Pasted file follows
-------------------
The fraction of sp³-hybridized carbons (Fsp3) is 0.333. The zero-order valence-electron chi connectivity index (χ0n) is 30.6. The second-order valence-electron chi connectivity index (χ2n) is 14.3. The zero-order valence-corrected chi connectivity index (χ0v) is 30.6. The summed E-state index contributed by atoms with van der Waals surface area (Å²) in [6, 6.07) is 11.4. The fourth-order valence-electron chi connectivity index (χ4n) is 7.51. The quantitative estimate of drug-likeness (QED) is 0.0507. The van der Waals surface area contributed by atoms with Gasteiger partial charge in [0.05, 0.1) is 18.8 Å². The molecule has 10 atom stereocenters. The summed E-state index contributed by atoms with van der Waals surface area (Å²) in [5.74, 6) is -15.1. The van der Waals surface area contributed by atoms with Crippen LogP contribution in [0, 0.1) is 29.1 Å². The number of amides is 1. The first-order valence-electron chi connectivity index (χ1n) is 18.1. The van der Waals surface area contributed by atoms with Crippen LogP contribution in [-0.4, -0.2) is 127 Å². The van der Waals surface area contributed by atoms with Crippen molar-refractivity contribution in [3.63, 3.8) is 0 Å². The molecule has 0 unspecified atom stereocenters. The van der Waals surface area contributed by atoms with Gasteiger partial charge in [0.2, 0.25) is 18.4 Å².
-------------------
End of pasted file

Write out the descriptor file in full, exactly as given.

The fraction of sp³-hybridized carbons (Fsp3) is 0.333. The zero-order valence-electron chi connectivity index (χ0n) is 30.6. The second-order valence-electron chi connectivity index (χ2n) is 14.3. The zero-order valence-corrected chi connectivity index (χ0v) is 30.6. The summed E-state index contributed by atoms with van der Waals surface area (Å²) in [6, 6.07) is 11.4. The fourth-order valence-electron chi connectivity index (χ4n) is 7.51. The quantitative estimate of drug-likeness (QED) is 0.0507. The van der Waals surface area contributed by atoms with Gasteiger partial charge in [0.05, 0.1) is 18.8 Å². The molecule has 10 atom stereocenters. The summed E-state index contributed by atoms with van der Waals surface area (Å²) in [5.74, 6) is -15.1. The van der Waals surface area contributed by atoms with Crippen LogP contribution in [0, 0.1) is 29.1 Å². The number of amides is 1. The first-order valence-electron chi connectivity index (χ1n) is 18.1. The van der Waals surface area contributed by atoms with Crippen LogP contribution in [-0.4, -0.2) is 127 Å². The van der Waals surface area contributed by atoms with Crippen molar-refractivity contribution in [3.63, 3.8) is 0 Å². The molecule has 0 unspecified atom stereocenters. The van der Waals surface area contributed by atoms with Gasteiger partial charge in [0.2, 0.25) is 18.4 Å².